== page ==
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AS649 - Role of FSH in postmenopausal obesity and breast cancer

AS649 - Role of FSH in postmenopausal obesity and breast cancer

[This page is intended to provide a study summary, the sections of which are below. Please complete these sections, as applicable. The headings below are suggested headings. You can remove inapplicable sections, or add new ones relevant to your study]

Investigator Names and Contact Information

Jennifer W. Bea (jbea@uacc.arizona.edu)

Introduction/Intent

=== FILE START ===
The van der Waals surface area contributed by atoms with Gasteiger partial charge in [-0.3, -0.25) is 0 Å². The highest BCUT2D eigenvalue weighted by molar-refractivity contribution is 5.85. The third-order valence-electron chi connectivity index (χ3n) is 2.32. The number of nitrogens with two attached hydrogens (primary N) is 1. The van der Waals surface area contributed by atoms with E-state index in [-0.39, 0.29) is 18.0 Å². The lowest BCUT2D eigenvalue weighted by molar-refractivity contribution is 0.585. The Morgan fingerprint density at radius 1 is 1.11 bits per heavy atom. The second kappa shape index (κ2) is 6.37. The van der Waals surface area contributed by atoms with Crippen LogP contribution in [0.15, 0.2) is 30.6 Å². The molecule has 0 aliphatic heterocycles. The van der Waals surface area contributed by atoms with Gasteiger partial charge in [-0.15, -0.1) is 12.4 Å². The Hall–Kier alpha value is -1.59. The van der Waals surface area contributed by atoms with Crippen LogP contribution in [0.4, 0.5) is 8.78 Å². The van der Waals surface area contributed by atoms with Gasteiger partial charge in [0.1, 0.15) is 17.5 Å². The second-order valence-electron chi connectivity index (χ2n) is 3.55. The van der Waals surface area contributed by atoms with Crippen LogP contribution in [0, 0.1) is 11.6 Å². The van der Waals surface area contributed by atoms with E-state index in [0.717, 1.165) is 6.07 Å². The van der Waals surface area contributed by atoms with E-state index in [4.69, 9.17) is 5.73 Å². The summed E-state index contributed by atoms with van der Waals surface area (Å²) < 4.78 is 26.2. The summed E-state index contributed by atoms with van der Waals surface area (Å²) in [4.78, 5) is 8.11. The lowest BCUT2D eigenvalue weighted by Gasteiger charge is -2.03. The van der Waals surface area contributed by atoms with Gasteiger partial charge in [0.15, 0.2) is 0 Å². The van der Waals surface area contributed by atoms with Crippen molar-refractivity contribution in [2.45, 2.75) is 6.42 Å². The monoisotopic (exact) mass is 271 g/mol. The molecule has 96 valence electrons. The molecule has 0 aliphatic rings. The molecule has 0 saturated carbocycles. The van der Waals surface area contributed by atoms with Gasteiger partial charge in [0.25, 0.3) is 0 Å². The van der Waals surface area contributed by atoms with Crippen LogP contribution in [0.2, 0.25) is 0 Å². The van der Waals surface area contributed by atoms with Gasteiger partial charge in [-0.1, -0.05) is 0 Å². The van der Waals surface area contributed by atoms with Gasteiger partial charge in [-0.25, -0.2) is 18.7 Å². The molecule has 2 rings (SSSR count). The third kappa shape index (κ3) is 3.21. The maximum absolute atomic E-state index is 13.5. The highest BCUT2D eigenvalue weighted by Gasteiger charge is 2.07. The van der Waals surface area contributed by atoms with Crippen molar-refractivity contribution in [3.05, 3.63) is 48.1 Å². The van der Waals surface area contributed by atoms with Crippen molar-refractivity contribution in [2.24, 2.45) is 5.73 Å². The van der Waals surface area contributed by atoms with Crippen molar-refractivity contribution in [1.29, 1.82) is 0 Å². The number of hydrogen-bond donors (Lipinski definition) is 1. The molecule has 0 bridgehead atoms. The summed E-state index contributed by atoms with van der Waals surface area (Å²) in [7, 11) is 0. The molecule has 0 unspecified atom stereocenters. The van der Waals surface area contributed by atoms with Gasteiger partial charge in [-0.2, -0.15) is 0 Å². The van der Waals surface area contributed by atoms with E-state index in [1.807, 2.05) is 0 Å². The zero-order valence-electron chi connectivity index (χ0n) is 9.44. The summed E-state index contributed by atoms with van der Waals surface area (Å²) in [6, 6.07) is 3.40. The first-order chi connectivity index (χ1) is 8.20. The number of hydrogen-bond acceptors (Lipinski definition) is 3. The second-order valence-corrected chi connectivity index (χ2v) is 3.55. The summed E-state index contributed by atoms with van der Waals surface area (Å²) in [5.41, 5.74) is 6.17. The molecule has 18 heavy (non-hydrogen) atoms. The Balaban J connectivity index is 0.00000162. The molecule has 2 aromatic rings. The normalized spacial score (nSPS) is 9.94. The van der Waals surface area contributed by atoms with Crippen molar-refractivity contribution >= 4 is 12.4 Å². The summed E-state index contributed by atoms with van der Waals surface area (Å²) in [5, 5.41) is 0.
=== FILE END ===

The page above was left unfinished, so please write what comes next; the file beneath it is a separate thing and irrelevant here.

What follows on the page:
There is strong and consistent evidence of an association between obesity and post-menopausal breast cancer. In spite of these consistent epidemiologic associations, the exact mechanisms by which they are associated are not clear. The menopausal transition is most often characterized by decreased circulating estrogen levels and weight gain and/or changes in adipose distribution. However, hormone therapy (HT), including estrogen, does not favorably alter body composition long-term, nor does it reverse the increased risk of postmenopausal breast cancer. Follicle stimulating hormone (FSH) also increases with the menopausal transition and has emerged as a potential novel factor associated with decreased thermogenesis and increased adiposity in animal models. Therefore, we hypothesize that FSH may play an estrogen-independent role in breast cancer risk via its influence on the development of postmenopausal obesity. To date, there have been no large-scale epidemiologic investigations of these associations. Our study will first evaluate the association of FSH and multiple measures of total and abdominal adiposity in a large sample of postmenopausal women from the Women’s Health Initiative (WHI), a long-term national epidemiologic study. The sample will include 1733 postmenopausal women randomized in WHI HT trials, with repeat DXA scans over 6 years follow-up and 685 postmenopausal women in the observational study (OS) with repeat scans over 20 years follow-up. Additionally, in this sample, we will assess the dynamics of FSH levels in relation to adipose derived regulatory hormones of estrogen, activin and leptin, prior to breast cancer diagnosis, given the importance of feedback and feedforward regulation of FSH. Second, we will compare FSH levels in women who develop breast cancer (N=759 with DXA) to those women who remained breast cancer free (N=2333 non-cases in HT and OS sample above). Finally, we will analyze associations of germline polymorphisms in FSHR and FSHB and serum FSH levels and test for a causal association of FSH on adiposity in a Mendelian randomization framework, hypothesizing that genetic instruments for FSH levels are causally related to postmenopausal adiposity. Our study includes a novel measure of visceral adiposity derived from full body dual xray absorptiometry (DXA) as well as BMI, waist circumference and DXA-derived fat mass and percent body fat, as well as stored blood samples and GWAS data in WHI. To our knowledge, our study is the first